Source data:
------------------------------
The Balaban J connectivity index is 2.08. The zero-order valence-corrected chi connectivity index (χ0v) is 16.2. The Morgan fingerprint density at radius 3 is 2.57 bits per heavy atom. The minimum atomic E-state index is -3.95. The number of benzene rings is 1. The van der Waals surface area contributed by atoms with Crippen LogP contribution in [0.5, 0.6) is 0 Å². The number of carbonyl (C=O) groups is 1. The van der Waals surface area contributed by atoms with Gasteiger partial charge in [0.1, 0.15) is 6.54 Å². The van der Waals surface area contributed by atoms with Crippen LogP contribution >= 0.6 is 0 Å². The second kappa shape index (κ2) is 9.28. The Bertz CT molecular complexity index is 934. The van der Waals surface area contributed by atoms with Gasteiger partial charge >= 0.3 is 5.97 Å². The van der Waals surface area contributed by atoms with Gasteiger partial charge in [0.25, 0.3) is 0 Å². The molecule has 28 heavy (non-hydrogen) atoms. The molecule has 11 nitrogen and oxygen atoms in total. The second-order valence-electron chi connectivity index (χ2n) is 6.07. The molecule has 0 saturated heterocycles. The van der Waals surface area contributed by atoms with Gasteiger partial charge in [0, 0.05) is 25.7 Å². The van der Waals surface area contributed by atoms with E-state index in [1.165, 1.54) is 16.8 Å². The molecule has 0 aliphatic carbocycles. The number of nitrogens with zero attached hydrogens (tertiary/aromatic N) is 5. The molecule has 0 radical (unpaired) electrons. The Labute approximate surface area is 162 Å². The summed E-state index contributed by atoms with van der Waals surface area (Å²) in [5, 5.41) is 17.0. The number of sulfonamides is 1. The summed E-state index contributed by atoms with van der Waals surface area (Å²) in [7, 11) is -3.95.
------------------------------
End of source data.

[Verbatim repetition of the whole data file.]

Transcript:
The Balaban J connectivity index is 2.08. The zero-order valence-corrected chi connectivity index (χ0v) is 16.2. The Morgan fingerprint density at radius 3 is 2.57 bits per heavy atom. The minimum atomic E-state index is -3.95. The number of benzene rings is 1. The van der Waals surface area contributed by atoms with Crippen LogP contribution in [0.5, 0.6) is 0 Å². The number of carbonyl (C=O) groups is 1. The van der Waals surface area contributed by atoms with Gasteiger partial charge in [0.1, 0.15) is 6.54 Å². The van der Waals surface area contributed by atoms with Crippen LogP contribution >= 0.6 is 0 Å². The second kappa shape index (κ2) is 9.28. The Bertz CT molecular complexity index is 934. The van der Waals surface area contributed by atoms with Gasteiger partial charge >= 0.3 is 5.97 Å². The van der Waals surface area contributed by atoms with Gasteiger partial charge in [0.25, 0.3) is 0 Å². The molecule has 28 heavy (non-hydrogen) atoms. The molecule has 11 nitrogen and oxygen atoms in total. The second-order valence-electron chi connectivity index (χ2n) is 6.07. The molecule has 0 saturated heterocycles. The van der Waals surface area contributed by atoms with Gasteiger partial charge in [0, 0.05) is 25.7 Å². The van der Waals surface area contributed by atoms with E-state index in [1.165, 1.54) is 16.8 Å². The molecule has 0 aliphatic carbocycles. The number of nitrogens with zero attached hydrogens (tertiary/aromatic N) is 5. The molecule has 0 radical (unpaired) electrons. The Labute approximate surface area is 162 Å². The summed E-state index contributed by atoms with van der Waals surface area (Å²) in [5, 5.41) is 17.0. The number of sulfonamides is 1. The summed E-state index contributed by atoms with van der Waals surface area (Å²) in [7, 11) is -3.95.